Have you ever wondered about the process your mail goes through before making it to your incarcerated loved one? There may be more to it than you think. The general process is that the mail is shipped, sorted, scanned for contraband, and then given to the inmate. However, it is not always that simple, as correctional facilities can face many roadblocks in the mailroom. In today’s post, we break down the things you probably don’t know about mail processing in a prison.
Sometimes Mail Arrives Unsorted
Prisons use the U.S. Postal Service to handle their mail, however, not all use it to their advantage. Some facilities only use one mailbox to receive regular inmate mail, legal mail, and administrative mail — which all arrives at once, unsorted. This means that the prison has to use extra time and bandwidth of their employees to sort through these types of mail before they can be processed.
Some Prisons Use Correctional Officers to Sort Through Mail
Most correctional facilities are overwhelmed with the amount of mail they receive and therefore have to process. Due to this, the mailroom workers are sometimes assisted by correctional officers with a light workload, or on the night shift while inmates are sleeping. They can assist with the separating of types of mail as well as search mail for contraband. For more information on what prisoners are allowed to receive, click here.
Standard Mail Processing is Often Delayed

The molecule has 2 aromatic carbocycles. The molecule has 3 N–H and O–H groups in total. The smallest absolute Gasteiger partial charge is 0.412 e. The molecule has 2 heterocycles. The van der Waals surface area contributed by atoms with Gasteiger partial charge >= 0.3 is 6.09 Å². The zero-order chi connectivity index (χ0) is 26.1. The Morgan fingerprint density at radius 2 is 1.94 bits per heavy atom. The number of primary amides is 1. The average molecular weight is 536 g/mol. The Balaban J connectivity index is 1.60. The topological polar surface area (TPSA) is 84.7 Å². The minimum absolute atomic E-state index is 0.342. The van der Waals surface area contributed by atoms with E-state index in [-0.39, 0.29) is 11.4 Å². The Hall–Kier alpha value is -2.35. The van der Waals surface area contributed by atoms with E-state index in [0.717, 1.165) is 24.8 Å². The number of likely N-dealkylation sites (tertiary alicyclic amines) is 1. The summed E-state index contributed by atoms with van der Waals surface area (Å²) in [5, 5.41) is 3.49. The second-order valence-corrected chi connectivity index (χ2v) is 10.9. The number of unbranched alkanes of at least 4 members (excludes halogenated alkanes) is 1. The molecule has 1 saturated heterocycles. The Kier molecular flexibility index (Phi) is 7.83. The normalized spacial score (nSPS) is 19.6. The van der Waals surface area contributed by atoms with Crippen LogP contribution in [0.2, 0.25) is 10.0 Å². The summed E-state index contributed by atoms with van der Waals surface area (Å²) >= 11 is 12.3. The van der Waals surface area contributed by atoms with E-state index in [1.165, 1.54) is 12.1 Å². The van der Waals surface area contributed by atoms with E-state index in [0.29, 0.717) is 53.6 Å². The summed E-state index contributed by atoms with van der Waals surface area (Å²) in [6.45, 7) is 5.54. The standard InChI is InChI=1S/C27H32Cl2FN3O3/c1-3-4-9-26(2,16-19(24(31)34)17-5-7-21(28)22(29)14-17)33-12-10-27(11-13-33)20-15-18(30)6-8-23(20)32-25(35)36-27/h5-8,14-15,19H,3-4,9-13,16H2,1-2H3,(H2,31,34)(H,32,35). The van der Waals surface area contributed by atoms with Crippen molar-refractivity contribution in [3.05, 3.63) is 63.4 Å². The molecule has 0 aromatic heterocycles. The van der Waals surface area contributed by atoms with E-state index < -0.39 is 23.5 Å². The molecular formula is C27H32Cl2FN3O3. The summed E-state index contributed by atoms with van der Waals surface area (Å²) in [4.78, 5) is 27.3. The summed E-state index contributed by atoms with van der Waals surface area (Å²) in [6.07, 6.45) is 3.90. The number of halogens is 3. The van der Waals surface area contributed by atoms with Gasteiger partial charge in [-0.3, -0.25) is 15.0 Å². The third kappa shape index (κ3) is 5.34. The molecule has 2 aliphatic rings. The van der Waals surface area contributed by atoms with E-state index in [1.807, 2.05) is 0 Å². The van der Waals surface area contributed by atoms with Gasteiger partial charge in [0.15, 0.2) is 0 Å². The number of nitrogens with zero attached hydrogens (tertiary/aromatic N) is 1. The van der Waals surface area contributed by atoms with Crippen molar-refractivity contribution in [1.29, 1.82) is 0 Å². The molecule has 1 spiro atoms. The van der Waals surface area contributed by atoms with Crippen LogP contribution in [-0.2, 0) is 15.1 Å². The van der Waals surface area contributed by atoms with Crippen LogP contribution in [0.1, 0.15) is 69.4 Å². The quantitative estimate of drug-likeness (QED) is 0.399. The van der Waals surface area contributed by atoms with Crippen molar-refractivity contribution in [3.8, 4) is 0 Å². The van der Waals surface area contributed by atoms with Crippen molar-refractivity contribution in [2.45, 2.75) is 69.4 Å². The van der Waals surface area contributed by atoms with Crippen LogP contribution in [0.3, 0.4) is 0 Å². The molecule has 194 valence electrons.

If it seems like your standard mail sent to your incarcerated loved one takes longer to arrive, that is due to the processing delays many prisons face. Legal and certified mail is processed immediately, while regular mail is set aside to be searched to identify items requiring more inspection. This includes mail with enclosures such as stamps, photos, money orders, or contraband. When something with contraband is found, the mail process for all mail comes to a halt while the contraband is addressed. This can cause long delays, as many facilities have their workers hand-write the forms about why the piece of mail is not accepted.
Duplicate Logs Take Extra Time
The Prison Legal News found that prisons spend significant amounts of time creating duplicate logs when processing legal mail. Legal mail often gets priority over other mail in these facilities, but the double processing can take up a lot of time, creating delays for other types of mail. Many prisons require three types of logging for this mail: first on a hand-written form, then in a logbook used to record legal letters processed by date, and third, into an Excel database spreadsheet. Mailroom employees said this logging takes approximately an hour a day to complete, taking their time away from other types of mail, like personal photos.
Although it may face roadblocks and delays, sending mail to your incarcerated loved one is a great way to stay connected, which will benefit them in the long run. Pelipost is here to help you with this process and assure that your mail will be received by your incarcerated loved one.
Ready to send pictures? You can download the Pelipost app through the Apple App Store or Google Play Store.
6 Replies to “How Is Mail Processed in a Prison?”
Is there something I can clarify for you?
That’s a WHOLE lotta excuses for saying the mail sorting system of jails and prisons is antiquated like the entire bureaucracy of our government.
I sent a birthday card.. it was returned to me.. saying the envelope has to be white! It was light blue.
I don’t get it?
Hi Dayle, the majority of facilities only allow white envelopes for incoming mail, photos, or cards. We invite you to check out Greetings by Pelipost– our greeting cards are designed and printed to follow correctional facility’s guidelines. We have cards available for any occasion!